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The Wizard Stones of Kapaemahu at Waikiki

See Also...
  Dog Gods

James H. Boyd
THESE mid-Pacific isles have many legends attached to various localities; mountains, rivers, lakes and other places have their goblin and other stories of by-gone ages.

In Hawai'i are many places which give ocular proof of the supernatural tales of mythical beings who are credited with a personality equal in lore to the celebrities of ancient Greek mythology, and the doings of the dreaded gods of Hawaii have been recounted among the Hawaiian people for successive generations. The doings of four sorcerers, who have prestige among the mele singers and recounters of ancient Hawaiian lore, were revived a few years ago by the unearthing of long concealed monuments on the Waikiki beach premises of Princess Ka'iulani. These discovered relics of ancient days have brought out the tradition of their existence, to the following effect:

From the land of Moa'ulanuiakea (Tahiti), there came to Hawaii long before the reign of Kakuhihewa, four soothsayers from the court of the Tahitian king. Their names were: Kapaemahu, Kahaloa, Kapuni and Kinohi. They were received as became their station, and their tall stature, courteous ways and kindly manners made them soon loved by the Hawaiian people. The attractiveness of their fine physique and gentle demeanor was overshadowed by their low, soft speech which endeared them to all with whom they came in contact. They were unsexed by nature, and their habits coincided with their feminine appearance, although manly in stature and general bearing. After a long tour of the islands this quartette of favorites of the gods settled at Ulukou, Waikiki, near the site of the present Moana Hotel.

The wizards or soothsayers proved to be adepts in the science of healing, and many wonderful cures by the laying on of sands are reported to have been effected by them, so that their fame spread all over this island of O'ahu, as the ancients say, "from headland to headland," And their wisdom and skill was shown by many acts which gave them prestige among the people.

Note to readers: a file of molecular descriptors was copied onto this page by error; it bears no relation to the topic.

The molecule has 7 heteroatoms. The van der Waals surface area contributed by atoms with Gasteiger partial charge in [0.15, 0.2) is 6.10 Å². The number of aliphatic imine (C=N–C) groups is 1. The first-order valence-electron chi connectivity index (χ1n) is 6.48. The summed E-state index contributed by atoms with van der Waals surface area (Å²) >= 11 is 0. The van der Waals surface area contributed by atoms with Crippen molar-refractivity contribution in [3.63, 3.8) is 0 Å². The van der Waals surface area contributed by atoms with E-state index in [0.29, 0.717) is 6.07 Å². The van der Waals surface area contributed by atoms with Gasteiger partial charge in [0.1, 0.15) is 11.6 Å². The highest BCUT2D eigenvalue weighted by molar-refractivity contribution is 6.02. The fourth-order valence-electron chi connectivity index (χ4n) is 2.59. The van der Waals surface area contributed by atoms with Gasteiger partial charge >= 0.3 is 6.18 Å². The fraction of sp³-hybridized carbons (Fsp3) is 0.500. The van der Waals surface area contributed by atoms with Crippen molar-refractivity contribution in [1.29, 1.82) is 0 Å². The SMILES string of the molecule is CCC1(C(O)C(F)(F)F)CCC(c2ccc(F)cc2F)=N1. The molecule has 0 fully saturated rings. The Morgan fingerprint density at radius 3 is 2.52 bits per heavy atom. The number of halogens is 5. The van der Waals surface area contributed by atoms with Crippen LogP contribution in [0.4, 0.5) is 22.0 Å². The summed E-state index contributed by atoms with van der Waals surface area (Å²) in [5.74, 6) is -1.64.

In course of time, knowing that their days among their Hawaiian friends were drawing to a close, they caused their desire for recognition for past services to be remembered in some tangible form, or manner, so that those who might come after, could see the appreciation of those who had been succored and relieved of pain and suffering by their ministrations during their sojourn among them. As an enduring reminder, the wizards agreed among themselves that the people should be asked to erect four monumental tablets, two to be placed on the ground of the habitation, and two at their usual bathing place in the sea. They gave their decision to the people as a voice from the gods, and instructed that the stones be selected from among those in the "bell rock" vicinity of Kaimuki.

The night of Kane was the time indicated for the commencement of the work of transportation, and thousands responded to aid in the labor. Four large selected boulders, weighing several tons each, were taken to the beach lot at Ulukou, Waikiki, two of which were placed in position where their house stood, and the other two were placed in their bathing place in the sea. Kapaemahu, chief of the wizards, had his stone so named, and transferred his witchcraft powers thereto with incantations and ceremonies, including a sacrificial offering, said to have been that of a lovely, virtuous young chiefess, and her body placed beneath the stone. Idols indicating the unsexed nature of the wizards were also placed under each stone and tradition tells that the incantations, prayers and fastings lasted one full moon. Tradition further states, as is related in the old-time meles of that period, that, after the ceremonies, by each of the wizards transferred all his powers to his stone, they vanished, and were seen no more. But the rocks having lately been discovered they have been exhumed from their bed of sand and placed in position in the locality found, as tangible evidence of a Hawaiian tale.

This story is from Thrum's More Hawaiian Folk Tales (261-264).


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